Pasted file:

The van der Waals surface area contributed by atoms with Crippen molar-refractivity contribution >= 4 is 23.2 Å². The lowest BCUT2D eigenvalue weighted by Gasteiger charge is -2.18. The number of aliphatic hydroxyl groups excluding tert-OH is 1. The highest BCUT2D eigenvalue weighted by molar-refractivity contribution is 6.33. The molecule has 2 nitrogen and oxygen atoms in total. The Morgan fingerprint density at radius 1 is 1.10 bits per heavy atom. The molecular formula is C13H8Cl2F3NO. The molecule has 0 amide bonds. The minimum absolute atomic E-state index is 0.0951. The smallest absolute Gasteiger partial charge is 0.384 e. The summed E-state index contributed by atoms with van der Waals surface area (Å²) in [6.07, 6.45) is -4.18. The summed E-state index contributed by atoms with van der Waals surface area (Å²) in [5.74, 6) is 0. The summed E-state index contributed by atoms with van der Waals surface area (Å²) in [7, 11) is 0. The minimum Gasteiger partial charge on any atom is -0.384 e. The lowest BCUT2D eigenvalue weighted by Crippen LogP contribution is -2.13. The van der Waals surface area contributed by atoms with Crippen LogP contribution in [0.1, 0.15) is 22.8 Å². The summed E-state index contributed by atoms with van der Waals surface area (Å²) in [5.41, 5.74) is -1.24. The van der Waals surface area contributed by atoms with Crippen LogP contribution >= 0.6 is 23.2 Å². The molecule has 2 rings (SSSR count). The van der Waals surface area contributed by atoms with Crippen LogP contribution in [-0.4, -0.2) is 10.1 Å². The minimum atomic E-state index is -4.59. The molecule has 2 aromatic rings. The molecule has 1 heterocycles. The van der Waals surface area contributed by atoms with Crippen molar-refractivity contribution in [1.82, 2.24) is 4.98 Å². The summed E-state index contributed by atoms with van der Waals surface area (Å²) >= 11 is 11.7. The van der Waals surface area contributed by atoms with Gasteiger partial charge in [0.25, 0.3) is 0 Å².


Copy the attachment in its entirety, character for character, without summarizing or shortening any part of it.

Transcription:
The van der Waals surface area contributed by atoms with Crippen molar-refractivity contribution >= 4 is 23.2 Å². The lowest BCUT2D eigenvalue weighted by Gasteiger charge is -2.18. The number of aliphatic hydroxyl groups excluding tert-OH is 1. The highest BCUT2D eigenvalue weighted by molar-refractivity contribution is 6.33. The molecule has 2 nitrogen and oxygen atoms in total. The Morgan fingerprint density at radius 1 is 1.10 bits per heavy atom. The molecular formula is C13H8Cl2F3NO. The molecule has 0 amide bonds. The minimum absolute atomic E-state index is 0.0951. The smallest absolute Gasteiger partial charge is 0.384 e. The summed E-state index contributed by atoms with van der Waals surface area (Å²) in [6.07, 6.45) is -4.18. The summed E-state index contributed by atoms with van der Waals surface area (Å²) in [5.74, 6) is 0. The summed E-state index contributed by atoms with van der Waals surface area (Å²) in [7, 11) is 0. The minimum Gasteiger partial charge on any atom is -0.384 e. The lowest BCUT2D eigenvalue weighted by Crippen LogP contribution is -2.13. The van der Waals surface area contributed by atoms with Crippen LogP contribution in [0.1, 0.15) is 22.8 Å². The summed E-state index contributed by atoms with van der Waals surface area (Å²) in [5.41, 5.74) is -1.24. The van der Waals surface area contributed by atoms with Crippen LogP contribution >= 0.6 is 23.2 Å². The molecule has 2 rings (SSSR count). The van der Waals surface area contributed by atoms with Crippen LogP contribution in [-0.4, -0.2) is 10.1 Å². The minimum atomic E-state index is -4.59. The molecule has 2 aromatic rings. The molecule has 1 heterocycles. The van der Waals surface area contributed by atoms with Crippen molar-refractivity contribution in [1.82, 2.24) is 4.98 Å². The summed E-state index contributed by atoms with van der Waals surface area (Å²) >= 11 is 11.7. The van der Waals surface area contributed by atoms with Gasteiger partial charge in [0.25, 0.3) is 0 Å².